Chardonnay Craighall 2011 – from the eponymous vineyard, vines planted 1983 with the Mendoza clone. This clone is called the ‘hen and chicks’ for the large and small berries produced, with lots of flavour and concentration. Wine is light gold colour. 13.5%. Honey and butterscotch bouquet; ripe fruit taste, balanced with the acid, peaches, stonefruit. Restrained at the moment but will deepen in a few years. 4

Chardonnay Craighall 2008 – Wonderful. Mid gold. 13.5%. I loved the funky smell. Developed, smooth, integrated, the acidity was gone; lashings of unctious butteriness. Yum. Oh why wasn’t the KR Mates ‘08 like this…? 5.

Chardonnay Craighall 2005 – Purity of fruit presence was remarkable in this old kiwi wine. It was deep yellow, but not oxidised. It was funky and rich and luscious. Amazing to see fruit and oak and acid integrate in a bottle. Worth the price of the ticket alone. 5

Reds Flight:

Pinot Noir 2011 – the big ‘un. In 2010 this flagship wine of the company was honoured with the inaugural Tipuranga Teitei o Aotearoa or “Grand Cru of New Zealand“. It is made in a burgundian style with the typical Martinborough savoury olfactory and taste profile. Helen told us it doesn’t go down too well with American consumers who have been raised on Oregon pinots, so Ata Rangi’s main markets are the UK, Oz, Japan and China. The wine is pinot ruby in colour. 13.8%. Floral. Ripe and fruity, grippy, good palate weight. It lingers. Structured, should age well. 4

Pinot Noir 2008 – I loved this. Pinot ruby browning. 13.5%. Mushroom and forest floor bouquet. Ripe berries. Softened. Integrated. Magic. And I’ve got one in the Pool Room. 5

Pinot Noir McCrone 2008 – Younger (2001?) vines. Less shroomy. Pinot Ruby. 14%. Younger, tauter, a bit austere still? Later vintages should be a looker. 3.5

Pinot Noir 2006 – Pinot ruby browned off. 13.5%. Odd, tasted younger than it should have. Some grippy-ness, with bright fruit. Packed with wonderful flavour. 4

Syrah 2009 – 100% syrah. 40% new oak.  First one out of the blocks. Deep magenta. 13.5%. Bit of funk on the nose with white pepper. Savoury edge. Elegant. Fruitful mouthful, fine tannins. A delightful way to end the tasting. Some attendees contended that the wine deviated from type, but I wouldn’t kick it out of bed… 4

After an evening supping quality drops like these, I was replete. The length of the reds were astounding. I still had taste echoes from them in my mouth an hour afterwards.

What’s in the glass May 11th

A cold wet morning in Martinborough. Perfect for a slow lazy start to the day, then breakfast, and a drive out to walk the beach on the coast at Lake Ferry. The surf was huge, the wind, cold and blasting. After a coffee at the characterful Lake Ferry Hotel we drove back to the village to buy a phone charger (no luck), and taste a few wines (lots of luck)…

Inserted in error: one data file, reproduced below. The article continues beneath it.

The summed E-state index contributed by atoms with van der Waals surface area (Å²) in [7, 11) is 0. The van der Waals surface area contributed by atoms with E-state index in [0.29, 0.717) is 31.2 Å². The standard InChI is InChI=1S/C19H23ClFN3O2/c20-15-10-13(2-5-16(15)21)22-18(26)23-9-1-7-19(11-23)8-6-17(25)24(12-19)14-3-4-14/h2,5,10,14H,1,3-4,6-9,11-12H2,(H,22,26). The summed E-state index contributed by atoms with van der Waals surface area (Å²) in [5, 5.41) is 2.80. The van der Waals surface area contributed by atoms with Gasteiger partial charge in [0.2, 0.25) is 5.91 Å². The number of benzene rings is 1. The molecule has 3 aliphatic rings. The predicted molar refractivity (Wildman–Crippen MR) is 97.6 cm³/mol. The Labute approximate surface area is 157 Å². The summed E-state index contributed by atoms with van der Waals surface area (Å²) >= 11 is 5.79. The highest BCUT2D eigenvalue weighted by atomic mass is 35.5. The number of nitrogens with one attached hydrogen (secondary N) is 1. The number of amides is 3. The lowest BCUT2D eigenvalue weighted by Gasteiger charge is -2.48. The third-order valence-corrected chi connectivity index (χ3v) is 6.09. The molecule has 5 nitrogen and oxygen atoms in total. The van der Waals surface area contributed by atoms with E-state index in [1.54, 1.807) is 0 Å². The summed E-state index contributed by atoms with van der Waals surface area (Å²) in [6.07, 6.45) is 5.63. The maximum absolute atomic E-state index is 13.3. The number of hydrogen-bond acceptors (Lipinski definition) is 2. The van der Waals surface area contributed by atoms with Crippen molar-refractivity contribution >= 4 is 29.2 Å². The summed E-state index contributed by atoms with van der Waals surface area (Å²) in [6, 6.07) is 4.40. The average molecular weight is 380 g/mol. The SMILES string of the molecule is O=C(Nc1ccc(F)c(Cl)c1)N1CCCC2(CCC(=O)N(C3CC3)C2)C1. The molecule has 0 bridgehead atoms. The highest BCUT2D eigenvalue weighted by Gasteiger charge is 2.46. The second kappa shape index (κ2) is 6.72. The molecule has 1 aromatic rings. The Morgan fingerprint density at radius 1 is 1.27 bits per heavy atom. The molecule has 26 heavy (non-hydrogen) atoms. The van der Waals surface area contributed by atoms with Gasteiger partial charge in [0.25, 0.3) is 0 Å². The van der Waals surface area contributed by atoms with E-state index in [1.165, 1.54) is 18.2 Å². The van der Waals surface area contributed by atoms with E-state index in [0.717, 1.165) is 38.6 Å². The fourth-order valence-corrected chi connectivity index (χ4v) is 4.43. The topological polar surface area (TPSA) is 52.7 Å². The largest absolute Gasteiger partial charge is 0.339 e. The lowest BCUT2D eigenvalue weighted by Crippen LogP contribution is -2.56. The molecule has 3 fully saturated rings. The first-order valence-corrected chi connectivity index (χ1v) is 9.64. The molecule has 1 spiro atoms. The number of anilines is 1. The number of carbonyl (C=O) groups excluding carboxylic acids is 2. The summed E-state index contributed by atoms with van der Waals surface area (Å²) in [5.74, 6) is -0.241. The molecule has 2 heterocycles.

Tasting at Martinborough is great. There are quite a few vineyards all close to each other and easy to get to. The staff are friendly and welcoming, and if there is a tasting fee it is only $5 and it’s waived if you buy wine.


Palliser Estate

I wanted to go there to read a tasting note for the ’05 pinot we drank the night before. They produce a primary label (Palliser) and a second label (Pencarrow). I’ve enjoyed both in the past.

Bruce our host was good value for information and history of the wines. He took us through a tasting of the Palliser Methode 2008, Riesling 2012, Pinot Gris 2012, Sauvignon Blanc 2012, Chardonnay 2012 and Pinot Noir 2010; and the Pencarrow Sav, Chardy and Pinot. I thought the following were outstanding:

Palliser Methode 2008 – yeasty, toasty, nutty, citrus-y, complex,

Palliser Riesling 2012 – fresh lime tropical and zesty

Palliser Sauvignon Blanc 2012 – elegant, restrained, with bright passionfruit

Palliser Pinot Noir 2010 – rich and textured, another couple years, dynamite

The Pencarrows were nice – more approachable, and cheaper. The 2012 Sauvignon Blanc was good value at the winery, but a summer purchase for me.

L really liked the floral Pinot Gris with varietal pear flavours.

They have an attractive cellar door complex. I like the entrance pictured above (from the Net).

Murdoch James

Murdoch James Vineyard

Next up was a trek back down the Lake Ferry Road to Murdoch James. I wanted to try their pinot noir again. We did, along with a sav, a rose, a gris, an apertif white blend, and a syrah.

Our tasting host Neil was very loquacious, and he gave us some really interesting background facts about the wine production. I would write some down if I could remember them…

The pinot noir wasn’t the same as the one I had at the bar. Don’t know what happened there. I didn’t see the same florality or savouriness as before. Was the glass too wet from the previous wines I had tried, spittooned, and rinsed out? Maybe I was suffering ‘tasting fatigue’ but nothing much grabbed me.

The best wine for me was the MJ Syrah 2011 – nice florality, balanced fruit, and white pepper at the back of the throat. Again L liked the pinot gris, but she bought a bottle of the Rose and a couple of the Blue Rock Trafalgar – a late harvest riesling and sauvignon blanc blend…an interesting wine which I’d like to figure out better if she lets me have a glass…

Nevertheless, the property is gorgeously landscaped, and very well sited. Well worth a visit for that alone. There is a restaurant there, and they do vine-to-winery tours. A group of overseas investors have bought the concern, and are selling container loads of wine into China. Good on them.


Back at Parehau we opened a bottle of Mills Reef Reserve Hawkes Bay Chardonnay 2011 to have with the remains of the antipasto of the previous night: Yummy butter, mealy, nutty characters, smooth and rich and honeyed.

At dinner at the Martinborough Hotel (beetroot and walnut salad; parmesan and tomato tart; risotto; duck confit leg; affrogato; pecan pie) we split a bottle of Craggy Range Te Kahu 2010 – another top drop.

We wuz spoilt!